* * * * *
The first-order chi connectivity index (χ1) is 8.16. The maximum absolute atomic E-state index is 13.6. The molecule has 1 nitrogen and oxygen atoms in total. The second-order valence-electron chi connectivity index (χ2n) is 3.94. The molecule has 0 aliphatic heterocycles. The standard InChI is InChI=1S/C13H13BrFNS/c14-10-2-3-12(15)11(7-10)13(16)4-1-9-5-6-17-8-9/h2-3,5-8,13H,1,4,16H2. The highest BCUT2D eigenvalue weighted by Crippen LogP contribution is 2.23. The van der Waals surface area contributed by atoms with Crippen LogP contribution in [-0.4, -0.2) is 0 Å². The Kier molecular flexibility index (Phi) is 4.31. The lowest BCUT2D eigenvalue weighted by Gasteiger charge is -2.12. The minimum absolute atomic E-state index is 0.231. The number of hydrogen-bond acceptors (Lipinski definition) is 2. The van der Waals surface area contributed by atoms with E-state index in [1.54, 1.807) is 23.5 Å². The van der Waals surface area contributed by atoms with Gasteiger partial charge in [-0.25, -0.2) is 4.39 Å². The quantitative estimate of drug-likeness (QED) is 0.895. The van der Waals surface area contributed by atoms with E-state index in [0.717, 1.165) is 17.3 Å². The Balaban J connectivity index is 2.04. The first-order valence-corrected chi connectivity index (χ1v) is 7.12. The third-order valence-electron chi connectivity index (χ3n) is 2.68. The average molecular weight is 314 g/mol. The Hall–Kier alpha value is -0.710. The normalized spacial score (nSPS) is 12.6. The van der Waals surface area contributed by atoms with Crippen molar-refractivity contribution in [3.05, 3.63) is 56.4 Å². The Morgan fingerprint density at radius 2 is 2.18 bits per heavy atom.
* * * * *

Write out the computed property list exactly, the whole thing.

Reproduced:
The first-order chi connectivity index (χ1) is 8.16. The maximum absolute atomic E-state index is 13.6. The molecule has 1 nitrogen and oxygen atoms in total. The second-order valence-electron chi connectivity index (χ2n) is 3.94. The molecule has 0 aliphatic heterocycles. The standard InChI is InChI=1S/C13H13BrFNS/c14-10-2-3-12(15)11(7-10)13(16)4-1-9-5-6-17-8-9/h2-3,5-8,13H,1,4,16H2. The highest BCUT2D eigenvalue weighted by Crippen LogP contribution is 2.23. The van der Waals surface area contributed by atoms with Crippen LogP contribution in [-0.4, -0.2) is 0 Å². The Kier molecular flexibility index (Phi) is 4.31. The lowest BCUT2D eigenvalue weighted by Gasteiger charge is -2.12. The minimum absolute atomic E-state index is 0.231. The number of hydrogen-bond acceptors (Lipinski definition) is 2. The van der Waals surface area contributed by atoms with E-state index in [1.54, 1.807) is 23.5 Å². The van der Waals surface area contributed by atoms with Gasteiger partial charge in [-0.25, -0.2) is 4.39 Å². The quantitative estimate of drug-likeness (QED) is 0.895. The van der Waals surface area contributed by atoms with E-state index in [0.717, 1.165) is 17.3 Å². The Balaban J connectivity index is 2.04. The first-order valence-corrected chi connectivity index (χ1v) is 7.12. The third-order valence-electron chi connectivity index (χ3n) is 2.68. The average molecular weight is 314 g/mol. The Hall–Kier alpha value is -0.710. The normalized spacial score (nSPS) is 12.6. The van der Waals surface area contributed by atoms with Crippen molar-refractivity contribution in [3.05, 3.63) is 56.4 Å². The Morgan fingerprint density at radius 2 is 2.18 bits per heavy atom.